Overcoming Cultural Conflict

During my years in the commercial flooring business, my company acquired one of our competitors with a very different culture than ours.  My organization was predominately women and we marketed to the architectural and design community; the company we acquired was a typical construction firm…all male.   

There was such a huge difference in cultures that we jokingly referred to the acquisition as “the wine and cheese ladies meet the beer and pretzel guys”. 

Big differences, no question about it!  But we decided to forge ahead anyway, firmly believing that we could blend the two cultures and be more successful together than we could be separately.

Some of the “culture wars” were humorous.  The first time we had a joint company meeting, we supplied our usual fresh fruit and granola breakfast.  By popular demand, subsequent meetings also featured an enormous box of donuts and pastries (delicious, I have to admit!).

Other differences, however, were more significant.  For example, our definition of a business contract was a signed, legal document; their definition was a scribbled note on a cocktail napkin and a handshake over a beer. 

The company had been a success despite some of their unorthodox operating practices, so we kept what worked but also instituted some important changes.

Working with managers, individuals, and cross-departmental focus groups, we moved slowly to blend cultures, share our respective company’s best practices, and create a collective vision for the future of our new business. 

By integrating our two vastly different cultures, we actually did become stronger together and our new company moved forward successfully.

In other words, we learned that wine and pretzels was indeed a very good combination.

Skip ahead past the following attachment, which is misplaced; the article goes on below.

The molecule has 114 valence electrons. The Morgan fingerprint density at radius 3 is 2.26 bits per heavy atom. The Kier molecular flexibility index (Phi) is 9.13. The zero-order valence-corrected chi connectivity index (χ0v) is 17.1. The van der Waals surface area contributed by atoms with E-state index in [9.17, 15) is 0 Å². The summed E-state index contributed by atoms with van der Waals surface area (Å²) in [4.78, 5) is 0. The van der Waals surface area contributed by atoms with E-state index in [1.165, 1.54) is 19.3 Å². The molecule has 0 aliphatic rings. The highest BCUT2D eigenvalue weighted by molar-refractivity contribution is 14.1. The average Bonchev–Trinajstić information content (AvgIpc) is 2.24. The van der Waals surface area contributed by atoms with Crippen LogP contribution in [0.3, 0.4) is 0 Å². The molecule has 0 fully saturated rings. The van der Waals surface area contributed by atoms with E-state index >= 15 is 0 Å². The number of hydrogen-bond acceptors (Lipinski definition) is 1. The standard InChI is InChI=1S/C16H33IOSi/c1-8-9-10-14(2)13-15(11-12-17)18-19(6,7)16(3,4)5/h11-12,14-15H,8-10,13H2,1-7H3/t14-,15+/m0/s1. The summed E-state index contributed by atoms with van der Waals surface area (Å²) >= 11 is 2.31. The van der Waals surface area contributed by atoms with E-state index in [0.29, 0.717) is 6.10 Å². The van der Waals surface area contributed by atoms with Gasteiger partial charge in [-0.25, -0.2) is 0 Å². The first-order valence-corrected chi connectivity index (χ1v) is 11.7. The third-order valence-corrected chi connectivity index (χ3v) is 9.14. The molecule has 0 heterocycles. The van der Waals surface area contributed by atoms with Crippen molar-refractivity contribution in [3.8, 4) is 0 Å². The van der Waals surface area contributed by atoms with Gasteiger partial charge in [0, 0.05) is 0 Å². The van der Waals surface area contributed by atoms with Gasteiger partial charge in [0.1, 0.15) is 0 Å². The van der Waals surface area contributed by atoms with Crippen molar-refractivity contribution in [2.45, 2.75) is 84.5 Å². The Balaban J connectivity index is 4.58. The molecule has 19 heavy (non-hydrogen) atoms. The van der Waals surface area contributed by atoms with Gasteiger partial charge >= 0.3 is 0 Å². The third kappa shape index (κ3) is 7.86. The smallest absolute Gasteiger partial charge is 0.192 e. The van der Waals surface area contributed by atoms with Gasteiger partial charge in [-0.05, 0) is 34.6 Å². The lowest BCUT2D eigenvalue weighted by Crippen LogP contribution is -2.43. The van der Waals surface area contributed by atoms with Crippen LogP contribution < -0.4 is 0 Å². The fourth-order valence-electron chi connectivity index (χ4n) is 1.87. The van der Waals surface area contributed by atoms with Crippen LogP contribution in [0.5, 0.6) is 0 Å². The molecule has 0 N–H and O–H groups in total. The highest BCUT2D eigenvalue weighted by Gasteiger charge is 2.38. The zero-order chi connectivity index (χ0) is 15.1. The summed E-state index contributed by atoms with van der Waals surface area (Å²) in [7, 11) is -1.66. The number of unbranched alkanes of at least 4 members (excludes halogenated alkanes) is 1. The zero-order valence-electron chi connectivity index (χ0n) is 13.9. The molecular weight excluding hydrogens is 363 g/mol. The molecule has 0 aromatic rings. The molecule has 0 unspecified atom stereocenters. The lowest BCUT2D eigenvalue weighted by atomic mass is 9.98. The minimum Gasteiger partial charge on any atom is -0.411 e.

Whether you want to create a positive culture between diverse individuals on your board or team, break down silos between departments in your organization, or orchestrate a successful merger here are three keys critical to success:

1.    Focus on people and understand that they are the most crucial factor to your success.  Have strategic conversations with individuals and seek to understand them.

2.    Communicate early and often and instead of lecturing, ask questions. Involve and invite contributions from individuals and the group, and make sure everyone gets an opportunity to participate.

3.    Develop a shared vision of the future and strategies to achieve that vision.  Don’t impose a new vision from the top…a shared vision is more important than your vision.  Create energy, focus efforts, and connect people to the vision and goals by giving them a voice in the process.

As a business owner I used these principles to blend two very different cultures and move my company forward.  As mayor, I used the same approach to create a cohesive Board and to move our community forward.

Today, I work as a consultant who applies lessons learned to help municipalities, nonprofits and for-profit businesses build stronger teams that accomplish more with less conflict and discord.

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